Jim Durkin

Brian Mackey / NPR Illinois

Illinois Gov. Bruce Rauner was asked Tuesday whether he would support a shorter prison sentence for Rod Blagojevich.

President Trump told reporters last week he thought Blagojevich was “very unfairly treated” and was thinking about commuting the former governor's 14-year sentence.

Asked about that, Rauner did not take a position one way or the other.

Sam Dunklau / NPR Illinois

With time against them, Illinois Governor Bruce Rauner and top leaders met again Tuesday morning to talk about adopting a budget before next month. But – there is some disagreement between leaders about just how helpful these meetings have been.

Republican leaders say they’d like for Democrats to speed up their negotiations and offer a revenue estimate. They say without one, budget negotiators are left in the dark about how much money there is to spend and can’t continue with helpful discussions.

State of Illinois

As the state works toward a budget for the next year, some lawmakers say they need a target for how much money is available.

Springfield’s top political leaders are continuing to meet in private as the clock runs down on Illinois’ budget year.

The House and Senate leaders — Democratic and Republican — went all year without sitting down together. That changed Sunday, and they've been meeting regularly since. They also have been coming out and holding news conferences to complain about each other — until yesterday, when they went quiet.

House Republican Leader Jim Durkin gave a brief comment in the Statehouse rotunda.

Illinois Democrats took another step in budget negotiations Tuesday, proposing a spending plan for state government.

House Speaker Michael Madigan acknowledged it won’t meet every request of Gov. Bruce Rauner.

“But I think that it goes a long way toward giving the state of Illinois a good solid spending plan that responds to the real needs of the state," he said, "and, significantly, is below the level of the governor’s introduced budget."

Brian Mackey/NPR Illinois

Democrats and Republicans continue to negotiate in Springfield as Illinois approaches the end of two years without a budget. Both sides are narrowing their focus.

Republicans are emphasizing three issues: lowering the cost of workers’ compensation; cutting state pensions; and freezing property taxes.

House Republican Leader Jim Durkin said that, if Democrats try to water down changes in those areas, he’ll have a hard time winning support for a budget deal.

Brian Mackey/NPR Illinois

The top Democrats and Republicans of the Illinois General Assembly met Sunday for the first time this year, and there are some signs of progress.

House Speaker Michael Madigan has consistently objected to Gov. Bruce Rauner making his political and economic agenda a prerequisite for passing a budget. At Sunday's meeting, Madigan said Republicans were still talking about what he calls “off-budget” issues. That, he said, “prompted me to add items to the off-budget list.”

M. Spencer Green/AP

Tougher sentences for repeat gun offenders passed the Illinois House by a 70-41 vote Monday.

The bill says if you're convicted of a gun crime more than once, then you face up to 14 years in prison.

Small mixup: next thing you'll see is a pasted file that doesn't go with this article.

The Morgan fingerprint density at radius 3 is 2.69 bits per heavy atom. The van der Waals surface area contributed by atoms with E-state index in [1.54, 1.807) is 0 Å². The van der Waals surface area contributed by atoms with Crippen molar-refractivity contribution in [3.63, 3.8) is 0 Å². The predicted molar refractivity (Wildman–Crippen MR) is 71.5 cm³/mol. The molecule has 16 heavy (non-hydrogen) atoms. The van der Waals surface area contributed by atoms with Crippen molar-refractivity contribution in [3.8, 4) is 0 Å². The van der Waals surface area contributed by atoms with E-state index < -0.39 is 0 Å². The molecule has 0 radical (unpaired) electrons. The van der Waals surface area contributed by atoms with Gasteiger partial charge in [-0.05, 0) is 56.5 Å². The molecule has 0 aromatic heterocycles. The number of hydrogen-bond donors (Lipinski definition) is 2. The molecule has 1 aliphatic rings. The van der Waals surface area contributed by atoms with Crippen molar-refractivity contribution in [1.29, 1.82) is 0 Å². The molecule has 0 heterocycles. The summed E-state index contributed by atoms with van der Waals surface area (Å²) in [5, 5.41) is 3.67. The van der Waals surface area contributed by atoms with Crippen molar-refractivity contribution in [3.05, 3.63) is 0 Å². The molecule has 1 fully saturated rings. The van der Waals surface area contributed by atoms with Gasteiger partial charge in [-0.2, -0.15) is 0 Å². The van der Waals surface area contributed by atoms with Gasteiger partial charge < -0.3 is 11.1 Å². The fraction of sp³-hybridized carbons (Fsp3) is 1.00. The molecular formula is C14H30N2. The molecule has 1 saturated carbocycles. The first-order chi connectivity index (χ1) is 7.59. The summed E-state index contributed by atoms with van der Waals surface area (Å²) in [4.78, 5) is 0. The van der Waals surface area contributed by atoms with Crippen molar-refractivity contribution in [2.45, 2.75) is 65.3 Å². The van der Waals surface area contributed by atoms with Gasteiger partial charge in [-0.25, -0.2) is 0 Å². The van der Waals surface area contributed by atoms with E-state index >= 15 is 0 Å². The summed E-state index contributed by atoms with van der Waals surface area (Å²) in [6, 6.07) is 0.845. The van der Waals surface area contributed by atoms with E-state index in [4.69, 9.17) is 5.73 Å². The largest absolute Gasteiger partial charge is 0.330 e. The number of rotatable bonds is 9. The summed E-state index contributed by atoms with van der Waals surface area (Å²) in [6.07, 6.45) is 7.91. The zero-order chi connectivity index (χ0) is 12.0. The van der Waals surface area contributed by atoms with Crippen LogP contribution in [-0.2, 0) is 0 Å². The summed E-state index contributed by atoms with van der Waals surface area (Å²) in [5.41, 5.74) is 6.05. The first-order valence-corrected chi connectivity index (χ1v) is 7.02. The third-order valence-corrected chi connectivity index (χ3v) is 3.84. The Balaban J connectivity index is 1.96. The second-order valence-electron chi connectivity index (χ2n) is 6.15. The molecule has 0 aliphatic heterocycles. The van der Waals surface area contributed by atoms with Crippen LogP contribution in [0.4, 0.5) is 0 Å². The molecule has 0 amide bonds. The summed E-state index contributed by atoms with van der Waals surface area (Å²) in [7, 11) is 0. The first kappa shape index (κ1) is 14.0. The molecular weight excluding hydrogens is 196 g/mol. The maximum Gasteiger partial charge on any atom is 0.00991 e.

The measure, intended to help curb violence in Chicago, won approval after a contentious two-hour debate.

State of Illinois

By a vote of 10-3, an Illinois House committee has approved a controversial bill that would imprison repeat gun offenders for up to 14 years.

Opponents argue there’s no evidence the proposal would do anything to reduce gun violence.

With less than a week before the end of this year’s legislative session, Chicago Police Supt. Eddie Johnson testified before the House Judiciary-Criminal Law Committee in a marathon hearing.

  While the historic 22-month Illinois budget impasse has dominated the legislative session in Springfield again, state lawmakers also have grappled with how to respond to Chicago’s gun violence. 

Illinois House leaders of both parties have introduced legislation to change the state’s public pension systems. But some constitutional lawyers say it has little chance of getting through the Illinois Supreme Court.

Republican House Minority Leader Jim Durkin and Majority Leader Barbara Flynn Currie are pushing a plan to effectively lower pension benefits for public employees by giving them a choice: agree to lower raises in retirement, or have your pension based on your salary today, no matter how much more money you make in the future.

House Minority Leader Jim Durkin says the tone in Springfield is deteriorating - and has been since the election.

He blames this on Democrats upset with his party picking up seats in the recent election.  

"For many years, Republicans have been pushed around," he says.  "We’ve been defeated, outspent - grossly outspent - for many, many years. Republicans gave them, them - the Democrats, a taste of their own medicine last November and I think that they’re still reeling over it."

Flickr user 401(K) 2012 / "Money" (CC v. 2.0)

Illinois’ top politicians are divided on how to end their feud over passing a full budget. 

Republicans are holding out for Governor Bruce Rauner’s agenda.  It includes changes to workers compensation and imposes term limits on lawmakers.

House Minority Leader Jim Durkin says Republicans will be happy to talk about balancing the budget if these measures are implemented. 

Illinois Governor Bruce Rauner continues to demand legislators lower what businesses have to pay for injured workers.  

House Democrats scheduled a hearing on the subject Monday, and yet Rauner's fellow Republicans wanted nothing to do with it.